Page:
Fri, Mar 27, 2015 - Page 7 News List

US calls on Thailand to end slavery

‘HORRIBLE PRACTICES’:The US-based National Fisheries Institute said a report by The Associated Press about labor abuses is particularly painful for the seafood community

AP

The US government and major business leaders are renewing their call on the Thai government to crack down on slavery in its fishing fleets and to punish people who force migrant workers to catch seafood that can end up in the US.

The US Department of State, the US seafood and retail industries and a member of the US Congress reacted swiftly on Wednesday to an Associated Press (AP) investigation published this week that found slave-caught fish clouds the supply networks of major supermarkets, restaurants and even pet stores in the US.

The AP reported that hundreds of men were trapped on the Indonesian island village of Benjina and tracked seafood they caught to Thai exporters who sell it to the US.

“It has become increasingly clear that workers in the fishing industry, many of whom are migrants, are exploited at multiple points along the supply chain, from harvesting to processing,” US State Department spokeswoman Jen Psaki said at a briefing on Wednesday.

The State Department blacklisted Thailand last year for failing to meet minimum standards in fighting human trafficking.

Psaki did not say whether current trade talks with Thailand include labor rights.

The National Retail Federation, the Retail Industry Leaders Association and the National Fisheries Institute, in a letter to the ambassadors of Thailand and Indonesia, also demanded to know what will be done to liberate slaves described in AP’s coverage and bring their masters to justice.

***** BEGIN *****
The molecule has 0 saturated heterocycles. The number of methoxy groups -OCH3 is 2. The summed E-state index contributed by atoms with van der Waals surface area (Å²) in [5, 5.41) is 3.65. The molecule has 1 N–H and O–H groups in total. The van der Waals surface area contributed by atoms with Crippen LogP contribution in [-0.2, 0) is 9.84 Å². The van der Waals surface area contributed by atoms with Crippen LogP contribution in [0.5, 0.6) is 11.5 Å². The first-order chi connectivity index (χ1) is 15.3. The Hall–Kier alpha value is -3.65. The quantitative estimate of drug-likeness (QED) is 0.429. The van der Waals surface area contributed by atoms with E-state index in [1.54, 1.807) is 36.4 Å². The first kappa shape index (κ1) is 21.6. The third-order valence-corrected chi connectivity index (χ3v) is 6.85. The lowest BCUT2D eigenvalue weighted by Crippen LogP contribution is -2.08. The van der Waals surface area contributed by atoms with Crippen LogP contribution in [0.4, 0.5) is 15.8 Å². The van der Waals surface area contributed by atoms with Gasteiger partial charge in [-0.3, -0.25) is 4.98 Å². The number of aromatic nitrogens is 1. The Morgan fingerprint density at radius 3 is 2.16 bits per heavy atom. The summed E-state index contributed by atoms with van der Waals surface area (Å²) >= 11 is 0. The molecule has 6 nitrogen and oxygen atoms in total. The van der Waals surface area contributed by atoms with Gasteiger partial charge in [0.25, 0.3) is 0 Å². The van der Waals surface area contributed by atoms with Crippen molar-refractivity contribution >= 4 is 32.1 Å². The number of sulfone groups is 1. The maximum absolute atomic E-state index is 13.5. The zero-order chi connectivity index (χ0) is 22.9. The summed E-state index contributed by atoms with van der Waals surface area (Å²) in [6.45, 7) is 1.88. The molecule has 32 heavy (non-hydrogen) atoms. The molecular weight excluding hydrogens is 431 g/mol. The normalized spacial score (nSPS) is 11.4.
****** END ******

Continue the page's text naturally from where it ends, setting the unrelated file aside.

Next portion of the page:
The industry leaders said that in the past they have asked the Thai government to address forced labor, but have lacked specific allegations.

“The AP article changes this dynamic,” they wrote.

The Thai government says it is cleaning up the problem and has laid out a plan to address labor abuse, including new laws that mandate wages, sick leave and shifts of no more than 14 hours.

The Thai Ministry of Foreign Affairs said in a statement on Wednesday that at least 1.6 million foreign migrant workers, most of them employed in the fishing industry, are now registered with the government and have the same labor protections as Thai workers.

It also said the industry will be more closely monitored, with surveillance systems scheduled to be installed on more than 7,700 fishing vessels by June.

The ministry said that Thai Prime Minister Prayuth Chan-ocha, “has designated this issue as a top national priority and directed all relevant agencies to integrate their work in order to expedite anti-trafficking efforts.”

However, on Wednesday, Prayuth asked the media not to report on human trafficking without considering how the news would affect the country’s seafood industry and reputation abroad.

Thailand’s biggest seafood company, Thai Union Frozen Products, on Wednesday announced that it immediately cut ties with a supplier identified in the AP report after determining that the supplier might be involved with forced labor and other abuses. Thai Union did not name the supplier.

In the US, many companies that sell seafood from Thailand have said they are already taking steps to prevent labor abuse in their supply chains.

Gavin Gibbons, spokesman for the National Fisheries Institute, which represents about 75 percent of US seafood sellers, said AP’s reports of labor abuses “have been particularly painful for the seafood community.”

He added that his members now plan to follow up, using details from the report.

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